II The Rectors and Vicars of Gedney Church.

The first known rector of Gedney Church was Baldwin, grandson of Fulk d’ Oyry. Fulk d’ Oyry was lord of the manor. Baldwin became rector about 1150. Probably the most famous rector was Richard Hakluyt, author of Principal Navigations, Voyages, and Discoveries of the English Nation, who was rector from 1612. He was buried in Westminster Abbey. The last rector came to office in 1824; he was Clement Strong, LLB. The rectory is now held in perpetuity by the Dean and Chapter of Ely, who are still responsible to-day for the upkeep of the chancel.

The rector nominated, and the Abbot and Convent of Crowland Abbey instituted, the vicars of Gedney before the Reformation.

After the Reformation the monarch presented them. The first known vicar was Robert de Welldon who took office about 1250. The vicar is now appointed by the Queen on the advice of the Prime Minister of the day.

III The Architecture of the Church of St. Mary Magdalen, Gedney,

Although the church of St. Mary Magdalen was built in the the medieval styles of Early Decorated and Perpendicular, it has well balanced proportions. It belonged to Croyland Abbey. The length of the Church is 178 feet 6 inches. It is made of well-cut stone.

The first three stages of the west tower are of the Early English style, and were built about 1280. St Mary Magdalen, Gedney and St. Mary, Stamford churches have the finest Early English towers in Lincolnshire. Gedney tower has setback buttresses. The 27 feet 5 inches ground stage has two lancets, one to the west and one to the south. Both have dog-tooth ornamentation on the hood-mould. They are splayed. The arch to the nave has much dog-tooth.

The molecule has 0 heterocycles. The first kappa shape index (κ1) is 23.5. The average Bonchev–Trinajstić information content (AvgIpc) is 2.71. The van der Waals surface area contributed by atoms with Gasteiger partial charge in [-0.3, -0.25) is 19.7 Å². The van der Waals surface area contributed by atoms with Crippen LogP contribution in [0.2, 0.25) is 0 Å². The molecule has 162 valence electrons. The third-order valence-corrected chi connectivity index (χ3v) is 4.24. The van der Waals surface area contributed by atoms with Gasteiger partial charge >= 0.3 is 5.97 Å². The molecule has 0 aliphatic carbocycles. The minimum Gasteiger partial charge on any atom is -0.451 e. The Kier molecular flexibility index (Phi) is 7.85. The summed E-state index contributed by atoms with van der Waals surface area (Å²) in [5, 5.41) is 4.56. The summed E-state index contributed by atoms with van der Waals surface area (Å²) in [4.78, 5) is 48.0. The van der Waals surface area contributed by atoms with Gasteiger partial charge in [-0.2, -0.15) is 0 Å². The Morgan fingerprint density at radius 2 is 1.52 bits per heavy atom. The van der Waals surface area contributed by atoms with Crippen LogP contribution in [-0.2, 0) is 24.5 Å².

The 9 feet 7inches next stage, like Long Sutton’s church. has blank arcading which is on the three exterior sides. The blank arcading in each case has five pointed arches with six shafts which have shaft-rings.

The next 18 feet 4 inches stage has the original two-twin bell openings on all four sides. Each side has twin-pointed arches with dog-toot hood-moulding and many shafts with shaft-rings. Two-thirds of the two-twin bell openings on the east side of the tower are enclosed within the church since the roof was raised. There are clocks on the south and north sides of this stage just above the bell-openings.

The 30 feet 8 inches last stage of the tower is Perpendicular in style. The tower is 86 feet high overall. This Stage also has two-twin bell openings on all four sides, but they are much taller than the Early English ones. They have transoms and twin ogee gables. Just below the parapet there is a frieze made up of a series of diamond shapes.

Above this there is a 3 feet high polygonal start to what could have been a spire. Instead there is a 20 feet high lead spike, half the height it should have been. This is surmounted by a 5 feet weathervane. From the ground to the top of the vane it is thus 94 feet.

As mentioned before the roof-level has been raised, in fact it has been raised twice.